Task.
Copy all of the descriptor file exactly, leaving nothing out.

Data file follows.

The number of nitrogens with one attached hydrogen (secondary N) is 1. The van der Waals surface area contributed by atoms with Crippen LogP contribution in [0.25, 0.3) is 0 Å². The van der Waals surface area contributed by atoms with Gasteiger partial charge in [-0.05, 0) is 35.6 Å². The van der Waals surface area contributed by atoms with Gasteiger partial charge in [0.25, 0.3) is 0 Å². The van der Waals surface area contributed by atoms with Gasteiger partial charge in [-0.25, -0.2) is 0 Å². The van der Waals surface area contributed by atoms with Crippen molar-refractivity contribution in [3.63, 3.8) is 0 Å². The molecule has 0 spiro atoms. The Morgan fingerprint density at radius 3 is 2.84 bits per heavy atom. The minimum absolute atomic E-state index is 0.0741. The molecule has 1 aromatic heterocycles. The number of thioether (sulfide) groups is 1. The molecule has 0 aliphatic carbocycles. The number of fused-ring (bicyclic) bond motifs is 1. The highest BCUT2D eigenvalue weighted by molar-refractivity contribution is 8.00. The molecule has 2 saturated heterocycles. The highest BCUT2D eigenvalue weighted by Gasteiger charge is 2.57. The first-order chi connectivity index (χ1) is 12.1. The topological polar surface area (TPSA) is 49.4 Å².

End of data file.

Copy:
The number of nitrogens with one attached hydrogen (secondary N) is 1. The van der Waals surface area contributed by atoms with Crippen LogP contribution in [0.25, 0.3) is 0 Å². The van der Waals surface area contributed by atoms with Gasteiger partial charge in [-0.05, 0) is 35.6 Å². The van der Waals surface area contributed by atoms with Gasteiger partial charge in [0.25, 0.3) is 0 Å². The van der Waals surface area contributed by atoms with Gasteiger partial charge in [-0.25, -0.2) is 0 Å². The van der Waals surface area contributed by atoms with Crippen molar-refractivity contribution in [3.63, 3.8) is 0 Å². The molecule has 0 spiro atoms. The Morgan fingerprint density at radius 3 is 2.84 bits per heavy atom. The minimum absolute atomic E-state index is 0.0741. The molecule has 1 aromatic heterocycles. The number of thioether (sulfide) groups is 1. The molecule has 0 aliphatic carbocycles. The number of fused-ring (bicyclic) bond motifs is 1. The highest BCUT2D eigenvalue weighted by molar-refractivity contribution is 8.00. The molecule has 2 saturated heterocycles. The highest BCUT2D eigenvalue weighted by Gasteiger charge is 2.57. The first-order chi connectivity index (χ1) is 12.1. The topological polar surface area (TPSA) is 49.4 Å².